July 30, 2015

7/28/15 – Ceci n’est pas une rose

Artist: Rose E. DeSloover

Location: Whistlestop Diner (formerly Mae’s)


RED – Breakfast burrito, coffee (cream)

SRS – French toast, eggs over hard, sausage patties, coffee (cream)

Before I even get to the artist part, let me say that breakfast was a major letdown. Mae’s was a great breakfast place, and somehow got bought out behind my back, and now it is crap food. Feh, I say.

Luckily, Rose DeSloover is as lovely as ever, and no amount of disappointing breakfast food can possibly diminish that. We’ve been working together to develop an essay that will act as the foundational text portion of a publication collecting her works – I’m really excited to see what she decides to pair with my words. She encouraged me to share it, where appropriate, so I think I’ll post the introduction here; for the rest, you’ll have to wait and see, just like me.

The World According to Rose

To be an artist requires a refusal to accept the world whole.

The dominant order of things reflects an organizational paradigm that is perhaps useful to the most people at once (or perhaps is extremely useful to just a few people, at the expense of many), but artists are people who are consciously or unconsciously aware that the dominant order is not the only order. Artists seek another. This rearranging can take many forms; the artist is a kind of filter, with lived experience and exposure providing the input, but becoming changed or distorted or crystallized in their examination.

The average person accepts rules as they are indoctrinated with them (the psychological term for these patterns of thought and behavior is schema); the artist seems instinctively to question why these are the rules. They may break or reverse rules, to see what happens. Often they come up with their own set of rules. To understand art in general, or a piece of art in particular, one must first understand that the decisions an artist makes are not arbitrary; they are simply made within a schema that is not collectively understood. Artists see a problem and devise a solution, according to the rules that they have created to govern their process. These rules may often attempt to dismantle the “real” rules—it can create a real tension in the viewer, to try and make room in their own set of schema for a new and disruptive idea.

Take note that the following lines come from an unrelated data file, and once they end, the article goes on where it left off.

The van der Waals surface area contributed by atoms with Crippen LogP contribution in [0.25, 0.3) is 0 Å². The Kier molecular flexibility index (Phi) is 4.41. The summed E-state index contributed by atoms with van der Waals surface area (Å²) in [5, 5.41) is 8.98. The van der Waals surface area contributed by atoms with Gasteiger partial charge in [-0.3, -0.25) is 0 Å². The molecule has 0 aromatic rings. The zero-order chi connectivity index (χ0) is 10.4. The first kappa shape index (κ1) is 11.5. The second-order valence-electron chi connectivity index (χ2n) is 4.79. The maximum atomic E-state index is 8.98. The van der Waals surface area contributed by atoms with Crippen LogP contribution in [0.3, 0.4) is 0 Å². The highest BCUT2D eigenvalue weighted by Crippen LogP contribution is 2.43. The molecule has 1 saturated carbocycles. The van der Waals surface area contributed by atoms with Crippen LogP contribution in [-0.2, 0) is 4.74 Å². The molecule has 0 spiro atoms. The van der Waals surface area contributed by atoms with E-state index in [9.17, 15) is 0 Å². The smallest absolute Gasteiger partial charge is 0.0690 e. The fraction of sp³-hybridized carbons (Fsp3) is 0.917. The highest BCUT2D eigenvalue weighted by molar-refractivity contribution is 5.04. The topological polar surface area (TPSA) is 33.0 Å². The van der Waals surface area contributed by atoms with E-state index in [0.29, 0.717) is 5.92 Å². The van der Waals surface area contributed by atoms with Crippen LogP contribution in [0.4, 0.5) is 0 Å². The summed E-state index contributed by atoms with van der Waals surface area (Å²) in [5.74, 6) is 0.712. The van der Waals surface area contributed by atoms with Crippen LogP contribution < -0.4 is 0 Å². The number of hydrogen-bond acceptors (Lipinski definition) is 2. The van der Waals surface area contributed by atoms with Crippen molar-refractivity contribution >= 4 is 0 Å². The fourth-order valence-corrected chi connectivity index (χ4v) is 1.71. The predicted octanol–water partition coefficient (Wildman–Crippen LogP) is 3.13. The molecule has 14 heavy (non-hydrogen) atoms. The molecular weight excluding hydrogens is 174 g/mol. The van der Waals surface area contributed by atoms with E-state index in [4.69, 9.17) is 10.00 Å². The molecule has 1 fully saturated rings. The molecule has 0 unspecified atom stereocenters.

I believe this shattering of the world as a seamless whole is the work of most artists, but some choose to address it more directly and consciously than others. Rose E. DeSloover is a conceptual artist who takes nothing for granted, engaging in a constant examination, sorting, and reshuffling of the world through its found objects. This focus on the trace evidence in the collective cultural output of objects puts DeSloover very much in the way of philosopher Walter Benjamin, whose unfinished master work The Arcades Project (Passagenwerk), is the subject of much academic speculation and interpretation—including an intensive six-week seminar in 2001, of which DeSloover was the sole participating artist, among an international coterie of Benjamin scholars.

My inclination is to say that one might consider Benjamin to be DeSloover’s “patron saint.” This characterization is interesting, taken in light of DeSloover’s original calling as a nun—a vocation that she left after 14 years, to more freely pursue her artistic practice. As much as the guiding principles of Benjamin’s philosophy, or the sets of rules that she creates to govern her practice, DeSloover’s dedicated collection of evidence underscores a kind of faith. DeSloover’s faith seems to be an echo of the faith that Benjamin brought to The Arcades Project—the faith that all these pieces add up to something, a force that DeSloover sometimes characterizes as “synchronicity.”

Faith that in the end, even a world taken apart can be made whole once more.

We talked a bit about promotion, and self-promotion. Rose mentioned Nick Sousanis, who departed Detroit to pursue graduate school at Columbia, and has been having all kinds of success with his debut graphic novel, Unflattening–a sort of philosophical comic (I can see why he and Rose are friends). I’m sorry to have missed his recent reading at Book Beat here in Detroit, and looking forward to getting out to Green Brain comics to see if I can pick up a copy for myself. It promises to be a dense and engaging read.

Even when the food for body is not so good, I can always count on a lot of solid food for thought, when I meet with Rose.

Leave a Reply